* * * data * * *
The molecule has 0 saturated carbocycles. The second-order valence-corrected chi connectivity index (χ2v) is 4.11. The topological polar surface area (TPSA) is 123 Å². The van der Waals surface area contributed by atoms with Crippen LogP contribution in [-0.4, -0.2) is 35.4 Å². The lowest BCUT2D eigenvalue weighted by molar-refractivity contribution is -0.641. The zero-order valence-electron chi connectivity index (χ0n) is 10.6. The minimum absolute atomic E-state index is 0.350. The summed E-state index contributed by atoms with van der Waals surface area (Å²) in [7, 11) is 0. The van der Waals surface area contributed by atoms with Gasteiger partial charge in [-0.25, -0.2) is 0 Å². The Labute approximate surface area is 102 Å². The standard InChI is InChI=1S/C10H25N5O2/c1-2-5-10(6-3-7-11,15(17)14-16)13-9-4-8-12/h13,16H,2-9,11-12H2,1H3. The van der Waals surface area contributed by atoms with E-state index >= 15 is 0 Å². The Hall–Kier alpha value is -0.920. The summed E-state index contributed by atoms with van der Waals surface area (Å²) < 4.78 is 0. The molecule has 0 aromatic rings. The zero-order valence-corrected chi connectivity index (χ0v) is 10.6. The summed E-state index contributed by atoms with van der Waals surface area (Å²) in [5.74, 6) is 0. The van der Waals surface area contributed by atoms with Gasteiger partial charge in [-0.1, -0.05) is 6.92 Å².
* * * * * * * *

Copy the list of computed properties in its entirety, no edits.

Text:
The molecule has 0 saturated carbocycles. The second-order valence-corrected chi connectivity index (χ2v) is 4.11. The topological polar surface area (TPSA) is 123 Å². The van der Waals surface area contributed by atoms with Crippen LogP contribution in [-0.4, -0.2) is 35.4 Å². The lowest BCUT2D eigenvalue weighted by molar-refractivity contribution is -0.641. The zero-order valence-electron chi connectivity index (χ0n) is 10.6. The minimum absolute atomic E-state index is 0.350. The summed E-state index contributed by atoms with van der Waals surface area (Å²) in [7, 11) is 0. The van der Waals surface area contributed by atoms with Gasteiger partial charge in [-0.25, -0.2) is 0 Å². The Labute approximate surface area is 102 Å². The standard InChI is InChI=1S/C10H25N5O2/c1-2-5-10(6-3-7-11,15(17)14-16)13-9-4-8-12/h13,16H,2-9,11-12H2,1H3. The van der Waals surface area contributed by atoms with E-state index >= 15 is 0 Å². The Hall–Kier alpha value is -0.920. The summed E-state index contributed by atoms with van der Waals surface area (Å²) < 4.78 is 0. The molecule has 0 aromatic rings. The zero-order valence-corrected chi connectivity index (χ0v) is 10.6. The summed E-state index contributed by atoms with van der Waals surface area (Å²) in [5.74, 6) is 0. The van der Waals surface area contributed by atoms with Gasteiger partial charge in [-0.1, -0.05) is 6.92 Å².